When is a search not a search?
Or, more pointedly: When are electronic or other forms of surveillance of an individual considered a search under the Fourth Amendment -- thus requiring a valid warrant to conduct such surveillance in a manner that protects the individual from 'unlawful search and seizure'?
How the U.S. Supreme Court answers that question, in a case on its docket for the term starting in October, will have far-reaching implications for the power of government and for the privacy of individuals, according to lawyers and privacy rights advocates.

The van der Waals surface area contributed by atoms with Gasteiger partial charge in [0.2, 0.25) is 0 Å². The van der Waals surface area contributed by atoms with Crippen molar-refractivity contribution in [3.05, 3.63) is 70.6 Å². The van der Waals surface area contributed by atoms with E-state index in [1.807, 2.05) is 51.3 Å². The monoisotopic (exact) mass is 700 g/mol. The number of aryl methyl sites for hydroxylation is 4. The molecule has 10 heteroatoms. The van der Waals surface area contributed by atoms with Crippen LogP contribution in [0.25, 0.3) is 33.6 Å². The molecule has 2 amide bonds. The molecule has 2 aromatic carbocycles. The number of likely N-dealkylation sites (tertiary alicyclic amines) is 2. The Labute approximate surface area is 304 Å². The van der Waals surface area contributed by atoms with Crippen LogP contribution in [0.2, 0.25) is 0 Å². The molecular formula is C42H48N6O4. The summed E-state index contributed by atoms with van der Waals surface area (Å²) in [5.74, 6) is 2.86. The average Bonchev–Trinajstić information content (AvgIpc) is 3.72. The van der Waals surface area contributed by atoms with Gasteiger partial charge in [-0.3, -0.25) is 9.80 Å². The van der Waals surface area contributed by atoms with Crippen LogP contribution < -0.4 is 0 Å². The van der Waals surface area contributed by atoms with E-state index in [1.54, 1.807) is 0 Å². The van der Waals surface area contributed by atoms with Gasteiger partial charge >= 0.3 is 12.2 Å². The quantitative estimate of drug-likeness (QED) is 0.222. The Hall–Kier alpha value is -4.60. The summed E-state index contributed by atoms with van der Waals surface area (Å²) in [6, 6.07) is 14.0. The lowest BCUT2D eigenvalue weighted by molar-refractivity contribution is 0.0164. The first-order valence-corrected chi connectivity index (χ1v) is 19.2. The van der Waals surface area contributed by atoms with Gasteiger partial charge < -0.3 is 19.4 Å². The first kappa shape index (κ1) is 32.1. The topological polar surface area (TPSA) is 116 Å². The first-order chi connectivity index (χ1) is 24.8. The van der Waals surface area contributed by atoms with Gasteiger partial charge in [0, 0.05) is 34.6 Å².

If the Court holds that warrants are not required for this type of surveillance, it could mean 'the technological death of the Fourth Amendment,” warns Arkansas-based attorney John Wesley Hall, a leading Fourth Amendment expert who also writes a blog and runs a website.
Tuesday, August 9, 2011